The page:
Warranty Comparison

The Terrain comes with free roadside assistance for 5 years 100,000 miles. GMC will send help if you run out of gas, need a jump start, lock your keys in or need any assistance on the road. Jeep doesn’t give free roadside assistance for the Compass.

The Terrain’s corrosion warranty is 1 year longer than the Compass’ (6/100,000 vs. 5/100,000).

Reliability Comparison

A reliable vehicle saves its owner time, money and trouble. Nobody wants to be stranded or have to be without their vehicle while it’s being repaired. Consumer Reports predicts that the GMC Terrain 4 cyl.’s reliability will be 19% better than the Compass and the GMC Terrain will be 54% better than the Compass.

J.D. Power and Associates’ 2013 Initial Quality Study of new car owners surveyed provide the statistics that show that GMC vehicles are better in initial quality than Jeep vehicles. J.D. Power ranks GMC second in initial quality, above the industry average. With 28 more problems per 100 vehicles, Jeep is ranked 22nd, below the industry average.

J.D. Power and Associates’ 2013 survey of the owners of three-year-old vehicles provides the long-term dependability statistics that show that GMC vehicles are more reliable than Jeep vehicles. J.D. Power ranks GMC 17th in reliability. With 44 more problems per 100 vehicles, Jeep is ranked 29th.

Engine Comparison

The Terrain’s standard 2.4 DOHC 4 cyl. produces 24 more horsepower (182 vs. 158) and 31 lbs.-ft. more torque (172 vs. 141) than the Compass’ standard 2.0 DOHC 4 cyl. The Terrain’s 2.4 DOHC 4 cyl. produces 10 more horsepower (182 vs. 172) and 7 lbs.-ft. more torque (172 vs. 165) than the Compass’ optional 2.4 DOHC 4 cyl. The Terrain’s optional 3.6 DOHC V6 produces 129 more horsepower (301 vs. 172) and 107 lbs.-ft. more torque (272 vs. 165) than the Compass’ optional 2.4 DOHC 4 cyl.

Fuel Economy and Range Comparison

On the EPA test cycle the Terrain gets better fuel mileage than the Compass:

Terrain

Compass

2WD

2.0 4 cyl./Auto

n/a

21 city/28 hwy

2.4 4 cyl./Auto

22 city/32 hwy

21 city/28 hwy

4WD

2.4 4 cyl./Auto

20 city/29 hwy

21 city/27 hwy

2.4 4 cyl./Auto

n/a

20 city/23 hwy

Freedom II

The Terrain 4 cyl.’s standard fuel tank has 5.3 gallons more fuel capacity than the Compass 4WD’s standard fuel tank (18.8 vs. 13.5 gallons), for longer range between fill-ups. The Terrain V6’s standard fuel tank has 7.3 gallons more fuel capacity than the Compass FWD’s standard fuel tank (20.9 vs. 13.6 gallons).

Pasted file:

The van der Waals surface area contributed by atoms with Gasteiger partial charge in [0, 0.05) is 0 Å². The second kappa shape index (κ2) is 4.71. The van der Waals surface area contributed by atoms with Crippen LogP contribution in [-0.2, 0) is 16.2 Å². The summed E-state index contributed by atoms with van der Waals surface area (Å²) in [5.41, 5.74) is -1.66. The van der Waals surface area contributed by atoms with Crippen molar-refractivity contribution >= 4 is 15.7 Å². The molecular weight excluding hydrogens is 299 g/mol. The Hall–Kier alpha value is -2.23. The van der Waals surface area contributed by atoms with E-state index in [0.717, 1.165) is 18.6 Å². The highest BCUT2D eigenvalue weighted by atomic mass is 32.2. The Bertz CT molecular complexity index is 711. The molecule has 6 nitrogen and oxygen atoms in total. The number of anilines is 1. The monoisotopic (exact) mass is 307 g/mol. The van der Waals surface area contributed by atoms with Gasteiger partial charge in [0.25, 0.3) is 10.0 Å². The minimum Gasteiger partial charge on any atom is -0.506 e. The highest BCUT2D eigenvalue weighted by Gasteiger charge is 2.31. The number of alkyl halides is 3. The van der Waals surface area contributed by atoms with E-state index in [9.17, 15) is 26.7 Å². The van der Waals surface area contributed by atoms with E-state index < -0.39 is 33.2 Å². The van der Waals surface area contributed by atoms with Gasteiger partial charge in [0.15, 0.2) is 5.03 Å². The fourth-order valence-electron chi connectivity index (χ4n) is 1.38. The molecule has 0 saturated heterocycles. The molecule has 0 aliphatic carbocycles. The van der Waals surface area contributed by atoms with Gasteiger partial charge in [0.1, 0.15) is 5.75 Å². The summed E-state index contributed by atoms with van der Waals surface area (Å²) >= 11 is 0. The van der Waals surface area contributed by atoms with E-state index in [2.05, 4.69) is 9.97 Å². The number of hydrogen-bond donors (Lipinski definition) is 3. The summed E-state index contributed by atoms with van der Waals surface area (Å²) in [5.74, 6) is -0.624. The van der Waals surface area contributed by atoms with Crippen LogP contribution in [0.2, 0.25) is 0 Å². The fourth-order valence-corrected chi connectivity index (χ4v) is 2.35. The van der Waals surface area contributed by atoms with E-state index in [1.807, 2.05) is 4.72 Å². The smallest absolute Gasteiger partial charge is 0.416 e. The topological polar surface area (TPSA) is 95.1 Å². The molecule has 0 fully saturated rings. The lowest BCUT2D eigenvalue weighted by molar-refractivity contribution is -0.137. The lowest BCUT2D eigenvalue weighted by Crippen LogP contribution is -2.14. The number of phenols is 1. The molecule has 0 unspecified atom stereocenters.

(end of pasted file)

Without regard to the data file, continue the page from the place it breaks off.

Brakes and Stopping Comparison

For better stopping power the Terrain’s brake rotors are larger than those on the Compass:

Terrain

Compass

Front Rotors

12.6 inches

11.5 inches

Rear Rotors

11.9 inches

9” drums

Opt Rear Rotors

 

10.3 inches

The Terrain’s standard front and rear disc brakes are vented to help dissipate heat for shorter stops with less fading. The rear discs on the Compass are solid, not vented.

The GMC Terrain has standard four-wheel disc brakes for better stopping power and improved directional control in poor weather. Rear drums are standard on the Compass. Drums can heat up and make stops longer, especially with antilock brakes which work much harder than conventional brakes.

The Terrain stops much shorter than the Compass:

Terrain

Compass

70 to 0 MPH

161 feet

195 feet

Car and Driver

60 to 0 MPH

122 feet

128 feet

Motor Trend

Tires and Wheels Comparison

For better traction, the Terrain has larger standard tires than the Compass (225/65R17 vs. 205/70R16). The Terrain’s optional tires are larger than the largest tires available on the Compass (235/55R18 vs. 225/60R17).

The Terrain 4 cyl.’s standard tires provide better handling because they have a lower 65 series profile (height to width ratio) that provides a stiffer sidewall than the Compass’ standard 70 series tires.

For better ride, handling and brake cooling the Terrain 4 cyl. has standard 17-inch wheels. Smaller 16-inch wheels are standard on the Compass. The Terrain’s optional 19-inch wheels are larger than the 18-inch wheels on the Compass Limited.

Suspension and Handling Comparison

The Terrain has vehicle speed sensitive variable-assist power steering, for low-effort parking, better control at highway speeds and during hard cornering, and a better feel of the road. The Compass doesn’t offer variable-assist power steering.

For a smoother ride and more stable handling, the Terrain’s wheelbase is 8.8 inches longer than on the Compass (112.5 inches vs. 103.7 inches).

For better handling and stability, the track (width between the wheels) on the Terrain is 3.1 inches wider in the front and 2.3 inches wider in the rear than on the Compass.

The Terrain’s front to rear weight distribution is more even (56% to 44%) than the Compass’ (58% to 42%). This gives the Terrain more stable handling and braking.

The Terrain SLE handles at .78 G’s, while the Compass Limited 4x4 pulls only .73 G’s of cornering force in a Car and Driver skidpad test.

Chassis Comparison

For excellent aerodynamics, the Terrain has standard flush composite headlights. The Compass has recessed headlights that spoil its aerodynamic shape and create extra drag.